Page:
I would love to see a properly devolved UK but it will take a major constitutional crisis for any chance of this to happen

      1. Peter May -

        Yes, and I think Westminster’s infallability is if anything, even less credible than the Pope’s!

    3. Graham -

      The issues always seem to be presented, (from a UK/English perspective) as “the Irish problem” or “the Scottish problem”. Language matters, it conditions all our thoughts. The real problem is “the English problem”, but it’s never raised, or hardly ever.

      Anthony Barnett in “The Lure of Greatness..” dissects the English problem very convincingly.

  2. Andy Crow -

    Sean and Peter, you both refer to the doctrine of papal infallibility, so I feel it safe to wonder aloud what went through my head in response to the Abortion referendum result last week.

    I wondered if now, or even maybe as it will be viewed with historical perspective, the referendum result will be seen in terms of the democratic overturn of a long standing tradition of hierarchical church/religious power in Ireland.

    From where I’m sitting it looks like a ‘watershed’ moment.

    1. Sean Danaher -

      The abortion referendum is very interesting for a number of reasons and I will try to put something together next week

      1. Samuel Johnson -

        Don’t forget to mention Noel Browne & Mother & Child scheme in yr overview.


        Fintan O’Toole interview on CNN. Speaks for me. (Was on staff of student paper with him & Mary Raftery at UCD).

      2. Sean Danaher -

        I return from the Scottish Highlands tomorrow but it will take a few days to write so probably towards the end of the week for the Article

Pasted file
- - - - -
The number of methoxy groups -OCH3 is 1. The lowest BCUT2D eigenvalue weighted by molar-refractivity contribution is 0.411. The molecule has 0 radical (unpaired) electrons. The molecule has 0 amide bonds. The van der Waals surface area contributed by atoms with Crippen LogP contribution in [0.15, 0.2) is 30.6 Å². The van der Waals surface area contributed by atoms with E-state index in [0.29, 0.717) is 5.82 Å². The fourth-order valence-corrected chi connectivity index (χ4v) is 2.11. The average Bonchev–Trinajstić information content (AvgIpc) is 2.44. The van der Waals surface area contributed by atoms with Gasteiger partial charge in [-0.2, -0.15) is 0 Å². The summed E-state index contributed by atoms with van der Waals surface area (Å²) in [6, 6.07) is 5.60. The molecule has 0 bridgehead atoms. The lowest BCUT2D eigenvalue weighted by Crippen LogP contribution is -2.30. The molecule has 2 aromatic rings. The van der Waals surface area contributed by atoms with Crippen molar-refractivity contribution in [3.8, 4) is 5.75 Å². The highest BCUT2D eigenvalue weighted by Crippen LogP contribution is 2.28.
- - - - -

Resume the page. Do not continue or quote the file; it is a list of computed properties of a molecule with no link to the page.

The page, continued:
3. Sean Danaher -

        thanks, I had forgotten about the Mother and Child scheme. Esteemed company, Fintan is very commonly referenced her at PP. Shame that Mary died so young. I was in UCD from 1973-1981, though much of the latter was spent at the Harvard Smithsonian.

    2. Samuel Johnson -

      It’s a bit of a season of watershed moments and 100 year anniversaries of same. Or is it? Which is the watershed moment, the moment things changed, or the moment they officially changed, or the moment the rest of the world noticed?

      Once again we had a vote in Ireland in which the international media including, to its discredit, the BBC, spent time making sure it got and used pictures and video of nuns voting.

      To understand how inane this looks to an Irish person try to imagine the international media desperate to record imagery of Chelsea Pensioners voting during a British general election, and focusing on that instead of any aspect of party policies.

      The “But I thought”s amount to gormlessness. The Dublin London air route is the busiest international route in the world. English is the vernacular. How hard could it be to not have an outdated, patronising and frankly half-witted view of a neighbouring country? But it is too much to ask it seems. Change discombobulates the British, who like things to stay the same.